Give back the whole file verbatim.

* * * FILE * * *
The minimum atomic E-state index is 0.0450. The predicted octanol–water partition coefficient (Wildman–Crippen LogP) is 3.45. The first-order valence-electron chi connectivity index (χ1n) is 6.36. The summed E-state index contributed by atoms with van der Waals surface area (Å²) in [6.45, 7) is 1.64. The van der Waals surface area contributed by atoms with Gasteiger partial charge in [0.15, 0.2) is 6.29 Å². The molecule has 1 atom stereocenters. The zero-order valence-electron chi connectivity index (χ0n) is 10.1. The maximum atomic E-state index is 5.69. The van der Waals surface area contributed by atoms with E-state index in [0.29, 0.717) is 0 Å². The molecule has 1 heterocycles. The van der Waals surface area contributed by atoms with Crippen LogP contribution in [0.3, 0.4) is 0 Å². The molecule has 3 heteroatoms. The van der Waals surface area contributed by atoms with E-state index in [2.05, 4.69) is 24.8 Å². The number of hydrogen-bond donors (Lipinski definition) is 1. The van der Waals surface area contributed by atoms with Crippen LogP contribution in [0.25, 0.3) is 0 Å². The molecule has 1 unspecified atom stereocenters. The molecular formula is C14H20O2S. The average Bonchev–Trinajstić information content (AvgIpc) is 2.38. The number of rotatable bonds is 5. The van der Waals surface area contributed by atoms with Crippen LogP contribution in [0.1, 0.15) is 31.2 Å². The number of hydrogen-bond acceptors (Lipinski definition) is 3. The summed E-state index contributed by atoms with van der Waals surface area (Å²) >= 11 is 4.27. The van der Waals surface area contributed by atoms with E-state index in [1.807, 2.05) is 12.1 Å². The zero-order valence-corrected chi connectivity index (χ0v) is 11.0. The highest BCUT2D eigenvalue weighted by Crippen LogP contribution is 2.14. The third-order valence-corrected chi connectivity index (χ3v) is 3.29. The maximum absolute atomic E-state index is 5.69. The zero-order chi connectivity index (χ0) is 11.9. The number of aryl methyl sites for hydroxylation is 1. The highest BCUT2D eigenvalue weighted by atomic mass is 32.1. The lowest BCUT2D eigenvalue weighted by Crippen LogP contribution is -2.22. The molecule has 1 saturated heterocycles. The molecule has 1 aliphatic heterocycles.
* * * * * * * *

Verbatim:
The minimum atomic E-state index is 0.0450. The predicted octanol–water partition coefficient (Wildman–Crippen LogP) is 3.45. The first-order valence-electron chi connectivity index (χ1n) is 6.36. The summed E-state index contributed by atoms with van der Waals surface area (Å²) in [6.45, 7) is 1.64. The van der Waals surface area contributed by atoms with Gasteiger partial charge in [0.15, 0.2) is 6.29 Å². The molecule has 1 atom stereocenters. The zero-order valence-electron chi connectivity index (χ0n) is 10.1. The maximum atomic E-state index is 5.69. The van der Waals surface area contributed by atoms with E-state index in [0.29, 0.717) is 0 Å². The molecule has 1 heterocycles. The van der Waals surface area contributed by atoms with Crippen LogP contribution in [0.3, 0.4) is 0 Å². The molecule has 3 heteroatoms. The van der Waals surface area contributed by atoms with E-state index in [2.05, 4.69) is 24.8 Å². The number of hydrogen-bond donors (Lipinski definition) is 1. The van der Waals surface area contributed by atoms with Crippen LogP contribution in [0.25, 0.3) is 0 Å². The molecule has 1 unspecified atom stereocenters. The molecular formula is C14H20O2S. The average Bonchev–Trinajstić information content (AvgIpc) is 2.38. The number of rotatable bonds is 5. The van der Waals surface area contributed by atoms with Crippen LogP contribution in [0.1, 0.15) is 31.2 Å². The number of hydrogen-bond acceptors (Lipinski definition) is 3. The summed E-state index contributed by atoms with van der Waals surface area (Å²) >= 11 is 4.27. The van der Waals surface area contributed by atoms with E-state index in [1.807, 2.05) is 12.1 Å². The zero-order valence-corrected chi connectivity index (χ0v) is 11.0. The highest BCUT2D eigenvalue weighted by Crippen LogP contribution is 2.14. The third-order valence-corrected chi connectivity index (χ3v) is 3.29. The maximum absolute atomic E-state index is 5.69. The zero-order chi connectivity index (χ0) is 11.9. The number of aryl methyl sites for hydroxylation is 1. The highest BCUT2D eigenvalue weighted by atomic mass is 32.1. The lowest BCUT2D eigenvalue weighted by Crippen LogP contribution is -2.22. The molecule has 1 saturated heterocycles. The molecule has 1 aliphatic heterocycles.